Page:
Time to End the Cuba Embargo

Trade restrictions have been failing to bring down the Castros for fifty years. Why not try something different?

The U.S. government has waged economic war against the Castro regime for half a century. The policy may have been worth a try during the Cold War, but the embargo has failed to liberate the Cuban people. It is time to end sanctions against Havana.

(Editor's Note: This piece is be republished due to reader interest. It was originally published in December 2012) 

Decades ago the Castro brothers lead a revolt against a nasty authoritarian, Fulgencio Batista. After coming to power in 1959, they created a police state, targeted U.S. commerce, nationalized American assets, and allied with the Soviet Union. Although Cuba was but a small island nation, the Cold War magnified its perceived importance.

Washington reduced Cuban sugar import quotas in July 1960. Subsequently U.S. exports were limited, diplomatic ties were severed, travel was restricted, Cuban imports were banned, Havana’s American assets were frozen, and almost all travel to Cuba was banned. Washington also pressed its allies to impose sanctions.

These various measures had no evident effect, other than to intensify Cuba’s reliance on the Soviet Union. Yet the collapse of the latter nation had no impact on U.S. policy. In 1992, Congress banned American subsidiaries from doing business in Cuba and in 1996, it penalized foreign firms that trafficked in expropriated U.S. property. Executives from such companies even were banned from traveling to America.

On occasion Washington relaxed one aspect or another of the embargo, but in general continued to tighten restrictions, even over Cuban Americans. Enforcement is not easy, but Uncle Sam tries his best. For instance, according to the Government Accountability Office, Customs and Border Protection increased its secondary inspection of passengers arriving from Cuba to reflect an increased risk of embargo violations after the 2004 rule changes, which, among other things, eliminated the allowance for travelers to import a small amount of Cuban products for personal consumption.

Three years ago, President Barack Obama loosened regulations on Cuban Americans, as well as telecommunications between the United States and Cuba. However, the law sharply constrains the president's discretion. Moreover, UN Ambassador Susan Rice said that the embargo will continue until Cuba is free.

It is far past time to end the embargo.

During the Cold War, Cuba offered a potential advanced military outpost for the Soviet Union. Indeed, that role led to the Cuban missile crisis. With the failure of the U.S.-supported Bay of Pigs invasion, economic pressure appeared to be Washington’s best strategy for ousting the Castro dictatorship.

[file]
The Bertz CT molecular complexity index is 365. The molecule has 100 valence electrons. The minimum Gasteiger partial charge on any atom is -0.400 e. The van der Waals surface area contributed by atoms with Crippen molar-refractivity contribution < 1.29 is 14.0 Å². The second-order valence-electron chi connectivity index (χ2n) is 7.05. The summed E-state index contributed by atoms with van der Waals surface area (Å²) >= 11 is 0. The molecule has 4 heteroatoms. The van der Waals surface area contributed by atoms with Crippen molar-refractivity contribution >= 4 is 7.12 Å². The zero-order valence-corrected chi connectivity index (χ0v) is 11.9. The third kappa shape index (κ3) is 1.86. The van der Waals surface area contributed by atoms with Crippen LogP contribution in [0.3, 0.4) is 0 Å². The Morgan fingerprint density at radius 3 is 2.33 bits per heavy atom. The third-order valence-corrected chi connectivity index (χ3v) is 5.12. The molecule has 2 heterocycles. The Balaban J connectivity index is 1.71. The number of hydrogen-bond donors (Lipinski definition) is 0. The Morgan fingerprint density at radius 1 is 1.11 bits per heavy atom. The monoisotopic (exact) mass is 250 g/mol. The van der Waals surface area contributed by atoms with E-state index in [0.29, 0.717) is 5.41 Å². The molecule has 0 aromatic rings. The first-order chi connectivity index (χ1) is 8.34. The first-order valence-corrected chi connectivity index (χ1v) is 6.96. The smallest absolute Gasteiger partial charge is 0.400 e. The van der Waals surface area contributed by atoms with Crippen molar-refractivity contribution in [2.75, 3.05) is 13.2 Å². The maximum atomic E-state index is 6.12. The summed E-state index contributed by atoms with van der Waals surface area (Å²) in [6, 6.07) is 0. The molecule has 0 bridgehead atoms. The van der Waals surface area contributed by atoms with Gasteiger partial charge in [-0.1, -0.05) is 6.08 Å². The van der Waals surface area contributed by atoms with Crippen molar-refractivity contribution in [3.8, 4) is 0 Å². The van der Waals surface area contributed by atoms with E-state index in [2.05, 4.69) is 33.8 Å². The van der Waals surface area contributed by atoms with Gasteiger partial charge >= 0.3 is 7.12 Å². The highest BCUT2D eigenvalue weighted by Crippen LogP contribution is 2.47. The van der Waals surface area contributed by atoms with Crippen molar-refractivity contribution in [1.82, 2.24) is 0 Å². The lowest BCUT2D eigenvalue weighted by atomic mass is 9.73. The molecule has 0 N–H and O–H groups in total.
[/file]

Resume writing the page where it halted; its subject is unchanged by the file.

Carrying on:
However, the end of the Cold War left Cuba strategically irrelevant. It is a poor country with little ability to harm the United States. The Castro regime might still encourage unrest, but its survival has no measurable impact on any important U.S. interest.

The regime remains a humanitarian travesty, of course. Nor are Cubans the only victims: three years ago the regime jailed a State Department contractor for distributing satellite telephone equipment in Cuba. But Havana is not the only regime to violate human rights. Moreover, experience has long demonstrated that it is virtually impossible for outsiders to force democracy. Washington often has used sanctions and the Office of Foreign Assets Control currently is enforcing around 20 such programs, mostly to little effect.

The policy in Cuba obviously has failed. The regime remains in power. Indeed, it has consistently used the embargo to justify its own mismanagement, blaming poverty on America. Observed Secretary of State Hillary Clinton: “It is my personal belief that the Castros do not want to see an end to the embargo and do not want to see normalization with the United States, because they would lose all of their excuses for what hasn't happened in Cuba in the last 50 years.” Similarly, Cuban exile Carlos Saladrigas of the Cuba Study Group argued that keeping the “embargo, maintaining this hostility, all it does is strengthen and embolden the hardliners.”

Cuban human rights activists also generally oppose sanctions. A decade ago I (legally) visited Havana, where I met Elizardo Sanchez Santa Cruz, who suffered in communist prisons for eight years. He told me that the "sanctions policy gives the government a good alibi to justify the failure of the totalitarian model in Cuba."

Indeed, it is only by posing as an opponent of Yanqui Imperialism that Fidel Castro has achieved an international reputation. If he had been ignored by Washington, he never would have been anything other than an obscure authoritarian windbag.

Unfortunately, embargo supporters never let reality get in the way of their arguments. In 1994, John Sweeney of the Heritage Foundation declared that “the embargo remains the only effective instrument available to the U.S. government in trying to force the economic and democratic concessions it has been demanding of Castro for over three decades. Maintaining the embargo will help end the Castro regime more quickly.” The latter’s collapse, he wrote, is more likely in the near term than ever before.

Almost two decades later, Rep. Ileana Ros-Lehtinen, chairwoman of the House Foreign Relations Committee, retains faith in the embargo: “The sanctions on the regime must remain in place and, in fact, should be strengthened, and not be altered.” One of the best definitions of insanity is continuing to do the same thing while expecting to achieve different results.

The embargo survives largely because of Florida’s political importance. Every presidential candidate wants to win the Sunshine State’s electoral votes, and the Cuban American community is a significant voting bloc.

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